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  • Insurgent HughesNegotiating Multiple Narratives Digitally
  • Letitia Guran (bio)

[U]nfortunately, I was born poor—and colored—and almost all the prettiest roses I have seen have been in rich white people's yards—not in mine. That is why I cannot write exclusively about roses and moonlight—for sometimes in the moonlight my brothers see a fiery cross and a circle of Klansmen's hoods. Sometimes in the moonlight a dark body swings from a lynching tree—but for his funeral there are no roses.

—Langston Hughes ("My" 212)

Digital Annotation: Piercing the Wall between the Canon and the Archive

When I decided to teach Langston's Hughes memoir I Wonder as I Wander: An Autobiographical Journey (1956) using digital annotation and geographic information system (GIS) referencing as part of my African American male writers class, I expected that by closely engaging with canonical and archival texts, my students would become versed in distilling the strategies of ideological and racial mediation that Hughes had to employ in this memoir, written at the height of McCarthyism, as well as in many of his fictional texts.1 The position of negotiator that he embraced while writing the memoir is a central aspect of Hughes's work inasmuch as it reflects his constant efforts to mediate problems of identity and ethics that he persistently faced as an African American professional writer and intellectual.2 The issue was also pertinent to other modern African American writers in the course and to modern fictional and autobiographical texts subjected to censorship and self-censorship during the twentieth century.

Since the American literary canon has often positioned Hughes as the poet of the more palatable "I, Too" (1926), I approach his memoir as an example of a profound yet subtle form of insurgency to flesh out the long-debated rebellious dimensions of his fictional and nonfictional works.3 I used the epigraph above to start my class and to point out that the controversy over Hughes's insurgency [End Page 136] originated in the expectation that patrons, such as Charlotte Mason, had in the late 1920s that Hughes write about innocuous themes.4 Yet, as many Hughes scholars have pointed out, at least since the early 1930s, the writer forcefully engaged with the unsolved issues of racism in American society, even though in so doing he "had to rely on his dexterity as a mediator among competing [ideological] positions in order to preserve his art, his integrity, and his unique status as the literary voice of ordinary African Americans" (Chinitz xi).5 The dialogic self-reading and consequent rewriting of parts of Hughes's A Negro Looks at Soviet Central Asia (1934), a Soviet-published pamphlet little-known in the United States until the early 2000s, into the autobiographical narrative of I Wonder is a compelling example of Hughes's ability to negotiate seemingly irreconcilable ideological positions.6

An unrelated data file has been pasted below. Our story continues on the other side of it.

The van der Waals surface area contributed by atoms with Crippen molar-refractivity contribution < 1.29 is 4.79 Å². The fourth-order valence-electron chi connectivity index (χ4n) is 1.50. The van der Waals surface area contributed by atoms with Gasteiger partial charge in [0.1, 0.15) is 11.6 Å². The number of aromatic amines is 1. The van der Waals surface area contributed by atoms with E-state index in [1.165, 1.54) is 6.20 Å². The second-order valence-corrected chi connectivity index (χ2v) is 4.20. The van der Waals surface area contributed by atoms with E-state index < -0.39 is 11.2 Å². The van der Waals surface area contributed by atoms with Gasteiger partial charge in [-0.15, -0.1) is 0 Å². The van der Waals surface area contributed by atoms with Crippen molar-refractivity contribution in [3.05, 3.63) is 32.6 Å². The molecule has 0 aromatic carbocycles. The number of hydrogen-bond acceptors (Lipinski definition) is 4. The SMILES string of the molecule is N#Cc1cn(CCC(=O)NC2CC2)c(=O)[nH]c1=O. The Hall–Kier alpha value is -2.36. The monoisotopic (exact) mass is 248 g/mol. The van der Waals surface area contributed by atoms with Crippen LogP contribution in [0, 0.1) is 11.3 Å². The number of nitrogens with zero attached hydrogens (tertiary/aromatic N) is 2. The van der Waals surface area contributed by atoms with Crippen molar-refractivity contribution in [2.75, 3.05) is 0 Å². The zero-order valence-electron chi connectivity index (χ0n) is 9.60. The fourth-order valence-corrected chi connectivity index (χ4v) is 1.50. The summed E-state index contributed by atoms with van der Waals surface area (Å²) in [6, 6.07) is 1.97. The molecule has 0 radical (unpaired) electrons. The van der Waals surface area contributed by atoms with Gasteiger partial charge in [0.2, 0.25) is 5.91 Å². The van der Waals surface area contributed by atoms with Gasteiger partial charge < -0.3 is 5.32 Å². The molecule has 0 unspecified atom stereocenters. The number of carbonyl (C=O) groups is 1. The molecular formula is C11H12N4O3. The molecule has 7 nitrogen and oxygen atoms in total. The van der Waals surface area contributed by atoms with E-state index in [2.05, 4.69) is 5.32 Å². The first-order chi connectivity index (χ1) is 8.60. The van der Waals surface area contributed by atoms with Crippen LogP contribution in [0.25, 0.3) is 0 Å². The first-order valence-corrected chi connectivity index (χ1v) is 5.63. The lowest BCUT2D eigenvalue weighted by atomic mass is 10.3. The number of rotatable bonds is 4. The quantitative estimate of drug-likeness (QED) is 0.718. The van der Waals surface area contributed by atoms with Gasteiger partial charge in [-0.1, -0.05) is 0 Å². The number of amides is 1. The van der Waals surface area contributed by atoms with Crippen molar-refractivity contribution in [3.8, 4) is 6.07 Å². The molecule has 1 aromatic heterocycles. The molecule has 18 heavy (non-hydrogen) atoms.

What to some disenchanted left-wing commentators of the 1950s may have looked like a watered-down protest was a recalibration strategy during McCarthyism, an anti-racist protest crafted as rhetoric challenging the virulent anti-Soviet American position during the 1950s. In support of this perspective, I envisioned that a digital component of the course would not only allow students to visualize the geographical layout of the writer's peregrinations but also expose them to Hughes's sophisticated dialogue across racial and ideological lines, to his ingenious strategies of dialogic self-reading and rewriting, and in so doing equip them with the tools to decide whether his insurgency still resonated with them. For students at North Carolina Agricultural and Technical State University, the largest historically black college or university (HBCU) in the nation, who were already familiar with and embraced Hughes as both a canonical and an insurgent writer, this class created the opportunity to delve into the historical context of Hughes's controversial engagement with Soviet-inspired communism, which has left a lasting imprint on his reception as an insurgent writer.

The advantage of tackling broad concepts such as "insurgent writer" and "controversial communist allegiances" with a digital approach was that students could closely engage both Hughes's 1956 canonical account of the trip to the Soviet...


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pp. 136-163
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